On the surface, Evans, 20, would may be able to give the Bulls a credible ‘3&D’ option, but expecting anything more from him is unlikely. Despite being a productive offensive player as a shooter, his attempts from deep will likely be a product of someone else’s creation. That’s fine, and every team needs pure spot-up threats, but at present, Evans has shown little signs to adequately create his own jump shot opportunities curling off screens. He’s also very limited off the dribble – don’t expect dribble-drive moves that lead to free points at the line.
Like Hutchison and Bates-Diop, Evans would be a prototypical Bulls pick given his age, experience and ability on the perimeter. Though he may not have their all–round ability as playmakers and scorers, in some ways that makes Evans a more seamless fit alongside in the rotation. In limited and defined role as a spot-up shooter who defends the best wing option, Evans would be a welcome addition to a Bulls team desperately in need of the skills he can provide.
Kevin Huerter, SG, Maryland
Defense, athleticism and shooting are atop of the Bulls’ wish list heading into the draft. Finding a player capable of doing all three would be nice, but if a premium is placed on shooting, sophomore guard Kevin Huerter may be the best pure shooter in this draft.
At a high level, shooting numbers of 41.7 percent on 5.1 attempts from three suggest Huerter can easily convert to the NBA 3-point line. But in a way, these numbers don’t do Huerter enough justice. Though his 3-point percentage is among the best in this draft, what separates Huerter as shooter is the type of shots he’s able to generate. As either a spot-up shooter or someone creating offensive movement through his work curling off screens and pindowns, Huerter gives true meaning to knockdown shooter unlike any other player in this draft. In that sense, there’s scope for Huerter to become a generational-type shooter, creating and adjusting his shot in mid-flight in a similar vain to Kyle Korver and J.J. Redick.
After testing well at the NBA Draft Combine and flashing an ability to create in pick-and-roll as a secondary offensive creator, Huerter has been rushing up boards as the draft inches closer. Though not as athletically gifted as others slated to go be taken in his range, Huerter by no means is a poor athlete, but limitations do exist. Getting to the line and an ability to lock-in defensively may be areas for concern, but given the potential benefits his offensive game can bring to a team’s offense, using the No. 22 pick on player who perfectly aligns with coach Fred Hoiberg’s offensive ideology would be an inspired move.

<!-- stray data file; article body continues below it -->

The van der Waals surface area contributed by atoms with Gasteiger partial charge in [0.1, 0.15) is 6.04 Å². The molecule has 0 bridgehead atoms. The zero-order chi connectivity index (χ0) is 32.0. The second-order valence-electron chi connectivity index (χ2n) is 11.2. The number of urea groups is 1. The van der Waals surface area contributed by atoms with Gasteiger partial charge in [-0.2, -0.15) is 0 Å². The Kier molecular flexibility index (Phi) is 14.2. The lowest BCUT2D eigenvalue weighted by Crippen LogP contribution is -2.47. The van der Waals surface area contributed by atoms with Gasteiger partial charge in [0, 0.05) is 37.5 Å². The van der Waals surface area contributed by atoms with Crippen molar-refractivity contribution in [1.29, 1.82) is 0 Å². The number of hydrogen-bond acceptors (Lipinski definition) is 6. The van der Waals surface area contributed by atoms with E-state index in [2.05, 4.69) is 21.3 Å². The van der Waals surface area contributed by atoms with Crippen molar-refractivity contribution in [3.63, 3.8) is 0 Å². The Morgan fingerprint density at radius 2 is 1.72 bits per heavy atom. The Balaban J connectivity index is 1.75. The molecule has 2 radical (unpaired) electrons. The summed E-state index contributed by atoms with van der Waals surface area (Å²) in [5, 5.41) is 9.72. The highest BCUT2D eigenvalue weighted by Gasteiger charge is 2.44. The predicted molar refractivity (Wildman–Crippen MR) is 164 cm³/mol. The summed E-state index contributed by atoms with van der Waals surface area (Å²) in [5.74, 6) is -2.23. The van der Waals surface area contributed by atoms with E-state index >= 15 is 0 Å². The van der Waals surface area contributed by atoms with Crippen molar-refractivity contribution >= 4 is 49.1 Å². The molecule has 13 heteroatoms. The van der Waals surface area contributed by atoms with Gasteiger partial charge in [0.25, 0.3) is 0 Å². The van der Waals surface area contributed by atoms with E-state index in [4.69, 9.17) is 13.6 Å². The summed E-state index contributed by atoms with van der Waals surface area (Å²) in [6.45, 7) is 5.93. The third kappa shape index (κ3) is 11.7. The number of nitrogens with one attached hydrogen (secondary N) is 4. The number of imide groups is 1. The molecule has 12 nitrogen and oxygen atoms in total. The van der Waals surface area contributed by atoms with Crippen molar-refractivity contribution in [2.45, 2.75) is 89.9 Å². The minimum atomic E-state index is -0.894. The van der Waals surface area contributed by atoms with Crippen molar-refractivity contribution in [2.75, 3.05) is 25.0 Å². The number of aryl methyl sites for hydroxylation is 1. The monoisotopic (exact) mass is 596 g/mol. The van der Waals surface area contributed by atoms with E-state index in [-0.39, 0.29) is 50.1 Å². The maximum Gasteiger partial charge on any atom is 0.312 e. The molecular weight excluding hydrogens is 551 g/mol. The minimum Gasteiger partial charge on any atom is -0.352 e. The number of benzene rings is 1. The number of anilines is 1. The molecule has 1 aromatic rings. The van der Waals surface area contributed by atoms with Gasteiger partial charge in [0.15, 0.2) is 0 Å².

Josh Okogie, SG, Georgia Tech
I could go on and give a spiel about who Okogie is and what type of player he projects to be, but our very own Ricky O’Donnell summed it up best.
Josh Okogie looking good in the dribble-pullup drill. He reminds me of Nwaba with a jump shot. High energy 6'4 wing with a 7-foot wingspan pic.twitter.com/gLE5g6KOOW— Ricky O'Donnell (@SBN_Ricky) May 18, 2018
This might be the most apt comparison I’ve seen for Okogie. Standing 6-foot-4 and with a 7-foot wing span, very few players in this draft boast a physical profile similar to Okogie. Like Nwaba, an ability to play with a constant burst of energy and tenacity that very few players can organically match, is why the comparison makes most sense. Taking that archetype of player and adding a dependable jump shot is what makes Okogie truly intriguing, even if other limitations do exist.
In his sophomore season at Georgia Tech, Okogie proved to be a competent shooter from deep, shooting 38.1 percent from the 3-point line, doing so on 4.2 attempts per game. Both volume and percentage suggest Okogie has scope to becoming a capable distance shooter in the NBA, primarily in spot-up situations, however he has flashed an ability to create jumpers off the bounce, which may extend itself to the 3-point line in time.
Unlike Nwaba, Okogie may grow into a reliable shooter, but he too does have the ability to routinely get to the free throw line. Through sheer will and frame built like running back converting to basketball, Okogie can truck his way into the lane and get to the line with ease. Importantly, he can also make his attempts, converting 82.1 percent of his free throws.
Defensively, Okogie has the potential to be a menace on-ball defender. His speed and length will make him a legitimate option to stop smaller guards and even some of the bigger wings in the league. Whilst more work is needed to fit into a team defensive concept, fans of the team who draft Okogie should be expecting a two-way talent who should be able to an immediate impact guarding the ball.
From an upside perspective, Okogie likely will never have the ball-handling or individual scoring ability to be anything more than a secondary creator. But as a prototypical ‘3&D’ option, Okogie would be more than worthy of a No. 22 selection and ticks all the boxes management are chasing in this draft.